"key": "shift+cmd+t",
        "command": "workbench.action.tasks.test"
    },
    // E2E Tests
    {
        "key": "ctrl+shift+e",
        "command": "workbench.action.tasks.runTask",
        "args": "e2e"
    },
    // Serve app
    {
        "key": "shift+cmd+s",
        "command": "workbench.action.tasks.runTask",
        "args": "serve"
    },
    // Open app
    {
        "key": "shift+cmd+o",
        "command": "workbench.action.tasks.runTask",
        "args": "open"
    },
    // Go to symbol (remapped)
    {
        "key": "ctrl+shift+o",
        "command": "workbench.action.gotoSymbol"
    }
]

Now you can lint, build, serve, open and test your Angular app simply by pressing a few keyboard shortcuts.  Each task will execute in its own terminal window, so you can run them simulateously.  Here is a demo of pressing Shift+Cmd+S to execute “ng serve” via “npm start.”

ng-serve-all.gif

Here is a demo of pressing Shift+Cmd+T to execute “ng test” via “npm run test.”

ng-test-all

Extensions

The first extension I’ll recommend for Angular development with VS Code is a file icon theme called vs-code-icons.  Its bright colors make working with the Explorer pane a pleasure.

There are certain chores that are tedious and error-prone.  One of those is adding and managing imports.  While VS Code can add imports via the “quick fix” (a.k.a. light bulb) menu, it will use double quotes, which will have to be changed later to single quotes (in compliance with the default Typescript linting rules), and it won’t care about the order of the import statements, or clean up imports that are no longer used.

ts-hero.png

The best way out of this quagmire is to install a VC Code extension called TypeScript Hero.  When you install it, you’ll get commands on the quick fix menu for adding imports, as well as keyboard shorcuts for managing imports.  My favorite is Ctrl+Opt+O, which organizes imports by sorting them according to convention and removing imports that are unused.  You can see which commands and shortcuts are available by opening the Command Palette (Shift+Cmd+P) and entering “TS Hero.”  All the commands are documented on the project home page.

Another thing that can mess you up is when you have to rename or move files and folders, which breaks imports for those files.  This is where an extension called Move TS can be a life saver.  To use it simply right-click on a file or folder in the Explorer pane and select “Move TypeScript.”

move-ts.gif

Two more essential extensions are TSLint, which provides real-time linting of TypeScript files in VS Code, and the Angular Language Service, which give you things like intellisense and Cmd+click go-to-definition inside of HTML template files.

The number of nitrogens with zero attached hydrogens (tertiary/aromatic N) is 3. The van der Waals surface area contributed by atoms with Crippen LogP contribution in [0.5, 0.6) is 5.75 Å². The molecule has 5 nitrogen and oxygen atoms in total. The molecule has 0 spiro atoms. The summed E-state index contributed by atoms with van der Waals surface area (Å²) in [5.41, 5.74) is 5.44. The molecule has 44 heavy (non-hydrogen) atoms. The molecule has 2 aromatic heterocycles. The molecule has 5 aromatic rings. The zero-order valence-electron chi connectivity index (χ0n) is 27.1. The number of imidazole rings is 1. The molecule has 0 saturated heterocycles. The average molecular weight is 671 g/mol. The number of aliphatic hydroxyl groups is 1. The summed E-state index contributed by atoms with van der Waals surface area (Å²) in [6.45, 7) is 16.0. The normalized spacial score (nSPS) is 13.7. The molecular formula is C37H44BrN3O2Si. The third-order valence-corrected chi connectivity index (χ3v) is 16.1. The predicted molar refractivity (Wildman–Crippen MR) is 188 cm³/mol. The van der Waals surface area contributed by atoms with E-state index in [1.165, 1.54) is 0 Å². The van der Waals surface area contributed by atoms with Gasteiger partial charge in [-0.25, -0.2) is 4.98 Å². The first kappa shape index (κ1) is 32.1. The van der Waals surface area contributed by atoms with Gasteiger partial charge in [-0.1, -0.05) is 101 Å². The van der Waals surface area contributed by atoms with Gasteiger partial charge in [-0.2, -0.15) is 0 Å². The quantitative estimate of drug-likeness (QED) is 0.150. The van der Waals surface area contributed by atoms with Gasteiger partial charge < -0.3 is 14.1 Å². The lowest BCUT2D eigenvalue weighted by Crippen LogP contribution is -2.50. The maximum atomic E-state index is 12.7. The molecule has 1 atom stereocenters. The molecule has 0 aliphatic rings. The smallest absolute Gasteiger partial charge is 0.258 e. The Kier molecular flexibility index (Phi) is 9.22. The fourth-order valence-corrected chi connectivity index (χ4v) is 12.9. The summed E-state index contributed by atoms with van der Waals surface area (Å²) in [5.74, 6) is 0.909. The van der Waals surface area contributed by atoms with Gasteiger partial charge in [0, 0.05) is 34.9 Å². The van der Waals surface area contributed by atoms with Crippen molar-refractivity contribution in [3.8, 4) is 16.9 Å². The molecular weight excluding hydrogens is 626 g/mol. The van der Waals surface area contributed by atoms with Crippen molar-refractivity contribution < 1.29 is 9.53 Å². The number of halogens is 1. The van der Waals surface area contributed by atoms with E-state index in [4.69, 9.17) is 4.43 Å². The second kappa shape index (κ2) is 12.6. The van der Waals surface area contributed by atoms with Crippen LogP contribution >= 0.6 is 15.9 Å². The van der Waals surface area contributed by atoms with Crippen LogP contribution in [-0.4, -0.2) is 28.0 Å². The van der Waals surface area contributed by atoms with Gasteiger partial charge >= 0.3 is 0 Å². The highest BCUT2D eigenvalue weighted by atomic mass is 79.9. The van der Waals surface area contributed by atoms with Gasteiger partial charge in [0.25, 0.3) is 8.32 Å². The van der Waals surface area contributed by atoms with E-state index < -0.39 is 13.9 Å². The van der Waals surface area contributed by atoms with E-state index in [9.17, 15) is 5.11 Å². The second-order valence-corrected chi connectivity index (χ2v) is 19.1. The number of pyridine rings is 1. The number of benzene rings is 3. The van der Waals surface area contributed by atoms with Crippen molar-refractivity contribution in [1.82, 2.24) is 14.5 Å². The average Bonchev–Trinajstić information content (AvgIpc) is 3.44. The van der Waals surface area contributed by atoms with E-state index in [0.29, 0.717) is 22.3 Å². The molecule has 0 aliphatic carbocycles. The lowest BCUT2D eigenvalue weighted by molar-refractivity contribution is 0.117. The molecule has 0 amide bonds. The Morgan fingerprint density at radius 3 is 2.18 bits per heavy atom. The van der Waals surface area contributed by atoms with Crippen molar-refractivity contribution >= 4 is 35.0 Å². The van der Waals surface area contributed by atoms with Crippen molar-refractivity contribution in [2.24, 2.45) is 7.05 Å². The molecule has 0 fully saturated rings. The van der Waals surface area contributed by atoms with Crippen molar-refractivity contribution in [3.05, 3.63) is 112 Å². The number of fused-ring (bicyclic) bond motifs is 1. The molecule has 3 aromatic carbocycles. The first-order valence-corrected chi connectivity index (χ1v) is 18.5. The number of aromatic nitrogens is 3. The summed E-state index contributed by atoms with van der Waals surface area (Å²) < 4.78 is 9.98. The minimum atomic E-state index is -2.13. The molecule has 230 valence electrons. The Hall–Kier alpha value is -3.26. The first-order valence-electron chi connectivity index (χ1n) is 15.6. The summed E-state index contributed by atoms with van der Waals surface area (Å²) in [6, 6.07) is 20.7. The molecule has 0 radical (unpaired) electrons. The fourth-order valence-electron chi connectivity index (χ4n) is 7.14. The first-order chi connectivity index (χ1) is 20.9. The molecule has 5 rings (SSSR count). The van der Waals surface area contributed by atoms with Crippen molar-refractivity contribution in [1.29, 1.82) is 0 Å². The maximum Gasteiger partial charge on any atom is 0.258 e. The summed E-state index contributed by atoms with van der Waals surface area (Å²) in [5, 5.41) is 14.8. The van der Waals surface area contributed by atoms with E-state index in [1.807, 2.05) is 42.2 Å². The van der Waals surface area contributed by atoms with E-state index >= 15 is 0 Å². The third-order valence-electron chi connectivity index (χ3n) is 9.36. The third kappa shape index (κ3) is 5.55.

ng-lang.gif

There are a few other miscellaneous extensions that I like.  If you’re editing markdown a lot, I recommend Markdown Shortcuts, which lets you create a code block by pressing Ctrl+M, Ctrl+C.  You also get an icon to open markdown preview to the side.

md-preview-before

Before

md-preview-after

After

For enhanced version control in the Editor, I recommend the Git History extension for comparing different file version in the git log, and Open in GitHub for jumping to a file in a remote repository — Bitbucket, Gitlab and VisualStudio.com are also supported.

git-history.gif

Chrome Debugging

Last but not least, one of the killer features of VS Code is support for debugging, and the Debugger for Chrome extension lets you set breakpoints and step through code in an Angular app without having to leave the comfort of the VS Code editor.  Start by adding the following configurations to your launch.json file.

{
    "version": "0.2.0",
    "configurations": [
        {
            "type": "chrome",
            "request": "launch",
            "name": "ng serve",
            "url": "http://localhost:4200/#",
            "webRoot": "${workspaceRoot}"
        },
        {
            "type": "chrome",
            "request": "launch",
            "name": "ng test",
            "url": "http://localhost:9876/debug.html",
            "webRoot": "${workspaceRoot}"
        }
    ]
}

Select the “ng serve” debug config, press Shift+Cmd+S to serve the app, then press F5 to hit your breakpoint.

ng-serve-debug.png

To debug unit tests, start the tests be pressing Shift+Cmd+T, select the “ng test” debug config, and press F5.  You should hit your breakpoint and be able to add watches, view the call stack, and step through your code.

ng-test-debug.png

I wrote a VS Code recipe for Angular CLI debugging, which contains further information, including installation instructions, gotchas and workarounds.

It’s a great time to be an Angular developer, and VS Code can help you be more productive — if you know how to bend it to your will.  Enjoy!

About Tony Sneed

Married with three children.
This entry was posted in Technical and tagged , . Bookmark the permalink.

One Response to Turbocharge VS Code for Angular Development

  1. Thanks for sharing these tips for VS Code. It is really helpful.